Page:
Jim Ryan claims publishers reject Xbox Game Pass as “value destructive”

Jun 28, 2023, 11:38 AM UTC
4 mins read
Jim Ryan claims publishers reject Xbox Game Pass as "value destructive"
(Image credit: Xbox/Microsoft)

Editor’s note: This article is part of Day 3 (June 27, 2023) of the FTC vs. Microsoft and Activision Blizzard trial.

In the ongoing clash between gaming titans Microsoft and Sony, PlayStation boss Jim Ryan has made a bold claim, stating that video game publishers are far from thrilled with the Xbox Game Pass. During a pre-recorded testimony for an evidentiary hearing between the Federal Trade Commission (FTC) and Microsoft, Ryan asserted that publishers view the subscription service as “value destructive.”

Ryan’s testimony shed light on an intriguing perspective, revealing the discontent among publishers towards Microsoft’s gaming subscription service. “I talked to all the publishers, and they unanimously do not like Game Pass because it is value destructive,” Ryan stated with conviction during his testimony.

Before addressing the publishers’ concerns, Ryan also suggested that Game Pass is proving to be unprofitable for Microsoft. Casting doubt on the service’s sustainability, he remarked, “The Game Pass business model appears to have some challenges, and Microsoft appears to be losing a lot of money on it.”

Curious to hear Microsoft’s response, inquiries were made, but no direct statement was provided by Xbox. Instead, they referred to an Xbox Wire blog post, highlighting that every Game Pass title announced at the recent Xbox Games Showcase came from creators who had previously released games through the service.

While Ryan’s claims present a negative stance on Game Pass, Xbox CEO Phil Spencer has been transparent about the profitability and long-term viability of the subscription model. In an interview with Axios last year, Spencer emphasized that Game Pass was not burning cash and described it as “very, very sustainable.”

However, the UK Competition and Markets Authority’s provisional report unveiled an intriguing detail: Microsoft acknowledged that its video game subscription service had led to a notable decline in base sales. This revelation raises questions about the impact of Game Pass on the wider gaming market.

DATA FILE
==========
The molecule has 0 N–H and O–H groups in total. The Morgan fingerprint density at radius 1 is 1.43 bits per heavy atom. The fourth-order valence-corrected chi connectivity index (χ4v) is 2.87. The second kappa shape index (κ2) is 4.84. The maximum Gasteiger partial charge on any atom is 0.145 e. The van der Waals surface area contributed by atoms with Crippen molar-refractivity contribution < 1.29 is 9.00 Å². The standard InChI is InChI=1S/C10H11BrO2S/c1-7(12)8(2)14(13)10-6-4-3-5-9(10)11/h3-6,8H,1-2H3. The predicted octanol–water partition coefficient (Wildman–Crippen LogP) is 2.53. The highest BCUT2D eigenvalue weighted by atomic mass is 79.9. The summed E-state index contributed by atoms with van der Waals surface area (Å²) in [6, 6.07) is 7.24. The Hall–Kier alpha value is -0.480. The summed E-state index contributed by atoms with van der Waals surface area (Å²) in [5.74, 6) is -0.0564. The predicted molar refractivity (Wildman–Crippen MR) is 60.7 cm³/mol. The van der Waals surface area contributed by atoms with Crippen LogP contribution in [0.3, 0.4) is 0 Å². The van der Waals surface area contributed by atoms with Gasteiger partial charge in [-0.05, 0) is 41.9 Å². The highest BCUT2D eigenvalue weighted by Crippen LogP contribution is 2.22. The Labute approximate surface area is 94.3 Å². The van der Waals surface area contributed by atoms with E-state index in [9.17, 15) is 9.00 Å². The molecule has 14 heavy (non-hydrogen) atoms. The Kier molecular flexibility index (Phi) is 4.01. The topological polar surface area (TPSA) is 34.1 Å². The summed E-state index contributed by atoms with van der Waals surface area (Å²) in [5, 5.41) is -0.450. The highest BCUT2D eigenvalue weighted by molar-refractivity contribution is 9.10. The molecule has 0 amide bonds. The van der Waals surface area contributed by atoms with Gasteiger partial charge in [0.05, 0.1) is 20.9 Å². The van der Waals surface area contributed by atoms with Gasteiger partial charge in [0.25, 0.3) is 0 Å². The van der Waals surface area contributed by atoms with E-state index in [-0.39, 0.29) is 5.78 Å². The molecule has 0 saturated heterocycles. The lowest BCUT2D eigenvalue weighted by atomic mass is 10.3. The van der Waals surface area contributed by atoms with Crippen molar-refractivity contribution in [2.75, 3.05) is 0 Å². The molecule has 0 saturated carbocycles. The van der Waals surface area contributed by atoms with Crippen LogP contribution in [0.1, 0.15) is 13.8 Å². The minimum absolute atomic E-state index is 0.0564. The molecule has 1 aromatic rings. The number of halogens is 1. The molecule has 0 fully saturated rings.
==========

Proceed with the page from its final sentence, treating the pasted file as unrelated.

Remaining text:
Diverging from Microsoft’s approach, Sony has adopted a different strategy for its video game subscription service, PlayStation Plus. Sony refrains from releasing its first-party games on competing platforms simultaneously, with titles like “Horizon: Forbidden West” launching on PlayStation Plus a year later. Earlier this month, Sony’s vice president and global head of subscriptions, Nick Maguire, affirmed that Sony would not replicate the Game Pass exclusivity model, despite the rise of $70 games, as their current strategy is deemed successful.

Among the skeptics of Game Pass is Take-Two CEO Strauss Zelnick. During a financial call in November, Zelnick expressed his doubts about releasing major titles simultaneously on Microsoft’s subscription service. He stated, “I still don’t think it makes sense. And I believe that it’s now becoming obvious that it doesn’t make sense. It’s just a lost opportunity for the publisher.”

In a recent development, Microsoft announced a price increase for Xbox Game Pass and Game Pass Ultimate (excluding PC Game Pass). Starting July 6, 2023, Xbox Game Pass Ultimate will cost $16.99 per month (up from the previous rate of $14.99/mo.), while regular Xbox Game Pass will be priced at $10.99 per month (up from the previous rate of $9.99/mo.).

Related // Phil Spencer discusses the profitability and growth slowdown of the Xbox Game Pass, hinting at possible price increases

Jim Ryan’s testimony serves as just one piece of evidence in the ongoing battle between Microsoft and the FTC, as Microsoft defends its proposed $68.7 billion acquisition of Activision Blizzard. As the conflict continues, the gaming industry eagerly awaits the outcome and its potential implications for the future of gaming subscription services.

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